Could be - but good luck with that... they have millions of hormone-driven teenage coders against them.

          4. DiViDeD

            @ Volands right hand Re: Why would they?

            "Oculus is being bolted down so it cannot be used for porn."

            Sorry, CANNOT be used for porn? That's 90% of their potential sales out the window right there, that is.

          5. Alan Brown Silver badge

            Re: Why would they?

            "Oculus is being bolted down so it cannot be used for porn."

            I'll be returning the groinal attachment then, Kryten.

      3. John Bailey

        Re: This whole thing pisses me off.

        "@goldcd: Your beef is with the content providers who doubtless threatened to boycott Oculus."

        Because the content providers wanted FEWER sales?

        I'm afraid your standard "DRM must be present cos content owners" excuse is not applicable this time.

        This time, it's Oculus and faceache. Not the eeeville content providers.

        1. AustinTX

          Re: This whole thing pisses me off.

          @John Bailey: I get your point, however it is self-evident that content providers would rather have control over their product than have a larger market.

        2. dan1980

          Re: This whole thing pisses me off.

          @John Bailey

          "Because the content providers wanted FEWER sales?"

          While I freely confess to having no first-hand knowledge of what metrics matter to content providers, I would suggest that they want more profit.

          Using simple, 'sake of argument' numbers, if a game costs $1bn to develop then expected profit figures into that. If you have a deal for exclusive access being paid to you then that reduces the costs and means that less sales may equal bigger profits.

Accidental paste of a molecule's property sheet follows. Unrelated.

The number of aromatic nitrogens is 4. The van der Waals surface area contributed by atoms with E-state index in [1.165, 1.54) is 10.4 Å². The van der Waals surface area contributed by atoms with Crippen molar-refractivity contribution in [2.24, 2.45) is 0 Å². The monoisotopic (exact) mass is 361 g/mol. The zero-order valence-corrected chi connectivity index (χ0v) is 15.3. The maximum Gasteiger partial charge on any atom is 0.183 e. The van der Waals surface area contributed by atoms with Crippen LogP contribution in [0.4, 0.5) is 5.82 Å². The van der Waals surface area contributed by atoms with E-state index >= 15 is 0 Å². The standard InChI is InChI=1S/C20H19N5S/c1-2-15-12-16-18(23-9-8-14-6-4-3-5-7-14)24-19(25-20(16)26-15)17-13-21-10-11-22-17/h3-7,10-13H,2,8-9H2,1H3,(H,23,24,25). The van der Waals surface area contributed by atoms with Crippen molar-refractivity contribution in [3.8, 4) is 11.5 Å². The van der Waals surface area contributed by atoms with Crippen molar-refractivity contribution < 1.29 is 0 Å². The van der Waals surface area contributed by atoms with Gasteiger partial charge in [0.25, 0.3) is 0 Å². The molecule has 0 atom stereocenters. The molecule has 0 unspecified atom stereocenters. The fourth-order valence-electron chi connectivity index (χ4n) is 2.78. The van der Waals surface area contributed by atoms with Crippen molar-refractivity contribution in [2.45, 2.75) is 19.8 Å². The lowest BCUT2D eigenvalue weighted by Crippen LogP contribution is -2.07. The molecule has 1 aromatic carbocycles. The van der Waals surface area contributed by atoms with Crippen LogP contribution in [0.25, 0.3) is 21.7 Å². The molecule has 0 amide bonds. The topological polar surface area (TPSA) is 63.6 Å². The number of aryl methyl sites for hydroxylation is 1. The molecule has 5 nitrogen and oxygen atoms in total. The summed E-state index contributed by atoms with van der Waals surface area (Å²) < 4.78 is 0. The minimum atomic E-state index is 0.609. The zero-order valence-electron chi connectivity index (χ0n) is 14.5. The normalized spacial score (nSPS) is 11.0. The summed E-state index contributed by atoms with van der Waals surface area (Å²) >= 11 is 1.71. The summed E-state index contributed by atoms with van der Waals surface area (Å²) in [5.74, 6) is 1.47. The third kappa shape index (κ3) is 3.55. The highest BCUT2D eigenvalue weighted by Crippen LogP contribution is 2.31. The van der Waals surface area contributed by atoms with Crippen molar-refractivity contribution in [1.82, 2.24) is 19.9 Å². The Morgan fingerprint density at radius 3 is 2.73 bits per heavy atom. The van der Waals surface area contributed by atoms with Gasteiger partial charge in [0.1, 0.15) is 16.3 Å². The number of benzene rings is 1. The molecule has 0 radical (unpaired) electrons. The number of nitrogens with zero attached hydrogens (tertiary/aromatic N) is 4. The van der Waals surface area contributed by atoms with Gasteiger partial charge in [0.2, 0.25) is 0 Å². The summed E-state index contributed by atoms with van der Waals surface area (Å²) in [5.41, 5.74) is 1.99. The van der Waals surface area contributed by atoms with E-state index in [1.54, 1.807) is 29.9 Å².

Again using simple numbers, if you expect $1bn profit, that means earing $2bn from sales. But if your costs are reduced by $500m due to an exclusivity agreement, you only need $1.5bn is sales to reach the same profit.

          From the hardware-vendor's side, having a really hot exclusive means, in theory, that more people will buy your product and so you aim to recoup some of that money you paid that way. And, should your product obtain any significant dominance, it is likely that such exclusivity arrangements would cost less, enabling you to employ them more often.

          That's all ludicrously simplistic but the fact that exclusivity agreements exist in the first place prove that they must make good business sense at least some of the time!

          A recent gaming example was the second of the new Tomb Raider games. Already a popular franchise, the re-imagining was very well received and was released across all platforms, including OSX and Linux. The second installment, "Rise of the Tomb Raider" was a time exclusive for Microsoft (console and PC) with a PS4 release due late this year.

          Bean-counters somewhere figured this deal would make more money so they did it.

          Back to the Occulus, yeah, it's a totally cynical move and one that many predicted, despite all the promises to the contrary. But that doesn't mean that it won't be a profitable one.